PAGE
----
Samantha Jones and Laura Denneler did a thing! They entered the August LMBC bikepacking trip story into the 2019 38 North Fest, and they won third place! Read the submission here.
A Century of Memories
2019 LMBC Bikepacking Adventure
It’s a little before 7:00 am on Sunday morning and a thunderstorm is raging. Rain is pummeling our hammock and tent flys as we try not to think too hard about riding almost 50 miles home in a downpour.
Of course, to say it has been a rainy summer would be an understatement. The Lawrence River Trail, home single track for the Lawrence Mountain Bike Club, is having a rough season. A high river, wind, and rain means the trail has closed, been cleaned up and re-routed by volunteers only to have the river rise again and the whole cycle started over.
Planning this bikepacking trip seems like a great diversion from the water woes. We will ride, camp, and then ride some more on some awesome mud-free gravel across Douglas, Franklin, and Osage counties.
Now, we lie awake and listen to the pouring rain.
It’s August 11 and we had loaded our bikes yesterday with camping gear, snacks, and clothes and took off on a planned route down gravel back roads from Lawrence to Pomona State Park, about 50 miles away.
It was a warm afternoon and the sun was out as we pedaled off toward the historic Chicken Creek Bridge. An additional club member caught us as we hung out there for a few minutes admiring the bridge in its little county park and then it was off again towards our resupply destination in Overbrook.
It was a rolling hilly route around the tip of Lone Star Lake and on past a field of sunflowers in full bloom. We climbed on loaded bikes to crest hills and then fly down the other sides. We gleefully laughed as a lanky farm dog took up stride with us for almost a mile then stopped dead in his tracks when a cow looked at him sideways from the other side of the fence. We kept on spinning past the rest of the herd as our four-legged friend returned home. Eventually, we turned a corner to head up some fun, rutted minimum maintenance B road where the grass was tall, but the two-track was dry and memorable.
We continued the remaining miles on gravel roads with hardly a car in sight and arrived in Overbrook to discover that they were hosting the Osage County Fair and town was hopping. After hitting the Casey’s for water, snacks and fancy hydration drinks like Cokes and a cold bottled mocha we made a brief visit to the fairgrounds admiring the carnival as we headed to catch a section of the Landon Trail.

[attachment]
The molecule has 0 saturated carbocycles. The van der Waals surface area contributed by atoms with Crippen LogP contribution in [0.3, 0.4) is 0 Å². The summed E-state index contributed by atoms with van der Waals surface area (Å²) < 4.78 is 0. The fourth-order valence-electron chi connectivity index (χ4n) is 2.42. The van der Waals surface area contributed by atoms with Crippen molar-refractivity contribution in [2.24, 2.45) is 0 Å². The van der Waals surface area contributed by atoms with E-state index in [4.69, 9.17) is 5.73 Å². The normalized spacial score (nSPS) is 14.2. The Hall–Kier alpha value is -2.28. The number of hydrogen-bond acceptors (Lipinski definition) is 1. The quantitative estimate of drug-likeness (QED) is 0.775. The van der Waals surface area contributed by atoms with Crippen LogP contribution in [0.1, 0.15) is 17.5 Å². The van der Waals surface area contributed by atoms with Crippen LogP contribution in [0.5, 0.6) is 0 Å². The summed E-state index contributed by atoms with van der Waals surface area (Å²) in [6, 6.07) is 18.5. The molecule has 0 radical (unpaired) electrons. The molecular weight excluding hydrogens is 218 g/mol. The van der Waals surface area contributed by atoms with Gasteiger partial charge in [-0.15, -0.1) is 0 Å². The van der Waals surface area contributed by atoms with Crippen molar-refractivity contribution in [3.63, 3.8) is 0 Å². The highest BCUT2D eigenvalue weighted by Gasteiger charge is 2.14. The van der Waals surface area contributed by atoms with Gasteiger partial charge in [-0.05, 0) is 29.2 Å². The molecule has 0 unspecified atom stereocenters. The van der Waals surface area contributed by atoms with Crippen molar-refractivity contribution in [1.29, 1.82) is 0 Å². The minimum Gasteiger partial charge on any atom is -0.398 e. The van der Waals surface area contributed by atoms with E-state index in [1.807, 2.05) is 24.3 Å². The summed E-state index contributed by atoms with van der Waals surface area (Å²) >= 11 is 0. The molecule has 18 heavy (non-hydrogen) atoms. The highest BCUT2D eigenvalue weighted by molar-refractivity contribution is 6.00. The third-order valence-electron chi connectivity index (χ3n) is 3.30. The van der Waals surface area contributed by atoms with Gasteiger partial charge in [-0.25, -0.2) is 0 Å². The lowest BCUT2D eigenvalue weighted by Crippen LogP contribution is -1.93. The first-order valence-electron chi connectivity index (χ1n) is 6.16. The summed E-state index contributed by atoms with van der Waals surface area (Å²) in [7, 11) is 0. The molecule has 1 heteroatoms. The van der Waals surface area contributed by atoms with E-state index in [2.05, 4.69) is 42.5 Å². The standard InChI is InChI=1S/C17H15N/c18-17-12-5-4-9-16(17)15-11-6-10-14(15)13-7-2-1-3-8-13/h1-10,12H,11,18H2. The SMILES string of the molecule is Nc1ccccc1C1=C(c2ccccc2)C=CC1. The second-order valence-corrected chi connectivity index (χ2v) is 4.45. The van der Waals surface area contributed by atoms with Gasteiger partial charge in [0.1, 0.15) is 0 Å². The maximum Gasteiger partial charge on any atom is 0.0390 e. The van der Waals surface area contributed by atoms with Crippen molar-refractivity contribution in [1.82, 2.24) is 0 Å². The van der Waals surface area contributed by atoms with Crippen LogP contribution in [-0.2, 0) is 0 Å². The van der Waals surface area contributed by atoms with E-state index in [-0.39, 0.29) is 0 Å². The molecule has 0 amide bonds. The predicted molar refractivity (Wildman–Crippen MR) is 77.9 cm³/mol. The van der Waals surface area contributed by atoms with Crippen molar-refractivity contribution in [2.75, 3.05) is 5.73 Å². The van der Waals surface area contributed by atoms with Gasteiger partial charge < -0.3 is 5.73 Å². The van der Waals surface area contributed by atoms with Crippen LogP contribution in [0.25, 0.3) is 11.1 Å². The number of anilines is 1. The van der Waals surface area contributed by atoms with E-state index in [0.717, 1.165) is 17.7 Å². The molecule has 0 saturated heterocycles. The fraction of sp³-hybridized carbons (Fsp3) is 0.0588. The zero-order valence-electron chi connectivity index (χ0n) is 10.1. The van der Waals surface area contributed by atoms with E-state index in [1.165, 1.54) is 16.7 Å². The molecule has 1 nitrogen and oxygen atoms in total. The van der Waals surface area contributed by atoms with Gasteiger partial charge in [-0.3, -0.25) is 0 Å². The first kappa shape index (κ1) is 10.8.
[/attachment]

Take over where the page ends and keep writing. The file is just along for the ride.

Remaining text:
Turning to ride through town we suddenly noticed that people were lined up in chairs on both sides of the road- we had stumbled on a parade path and a crowd that seemed ready to get their party started. As we rode through, the announcer used the loudspeaker to call out to the crowd that we were the “International Bicycling Association”. The crowd laughed and we did too as we waved and rode past. We soon saw that they wouldn’t have much longer to wait as their actual parade was assembling near downtown. The high school drumline warm-up made a good cadence for pedaling our way on out of town.
A short section of the Landon Trail put us back on gravel roads riding around Pomona Lake to get to the state park on the south side. It was dinner time when we rolled up to the park entrance booth to pay our park fees. We promptly devoured whatever trail food we had managed to squirrel into our packs.
It’s quick to make camp when you only have what you can carry on your bike and soon tents were up and hammocks were strung from nearby trees. It was a beautiful evening and a fellow club member came out to visit, and provide us with some additional refreshment. Reminiscing around the campfire was a very satisfying end to a pretty great day on a bike.
The rain started around 2:00 am, first a light rain with rolling thunder in the distance but eventually the wind came up and the storm rolled in with great flashes of light followed too closely by booms of thunder. We waited and wondered.
By 7:30 am the rain finally started to lessen so we rode to a local restaurant to try out their breakfast buffet. With our bikes all carefully snuggled in their entrance way we enjoyed hot coffee and all the breakfast we could eat. When we finished the rain had passed, so we broke camp and loaded our bikes for the return trip.
Twenty miles on the Flint Hills Rail Trail had us moving along on a surface that was surprising solid for being so wet. Our worries about a more challenging return trip vanished and we stopped to enjoy a pond of enormous, blooming, delightfully fragrant water lilies before arriving in Ottawa to resupply with snacks, drinks, and pizza.
After easing the locals’ concerns that we were lost or putting our lives in danger, we politely excused ourselves and used the gravel alleys of town to find our way back out onto the county roads. As we rode, we first passed Norwood, then Nowhere, the stations for the Midland Railway. The sky had cleared and it was a warm and beautiful day. We now appreciated the rain for making the gravel damp and eliminating the dust that often flies when a vehicle goes past.
Arriving in Baldwin City, we visited the Palmyra Well, a water resupply location for the Santa Fe Trail after having resupplied ourselves at the modern-day local well called the Kwik Shop. The road out of town took us up to Signal Oak another historic location from which lanterns were hung to warn of the approach of border ruffians before the civil war.
We paused at Signal Oak to look down into the Wakarusa Valley and Blue Mound and across further to Mt. Oread. We could see our destination ten more miles to the north. On our bikes again, we rolled down the huge gravel descent into the valley and home.
One hundred miles, a thunderstorm, and memories enough to last through the next rainy day.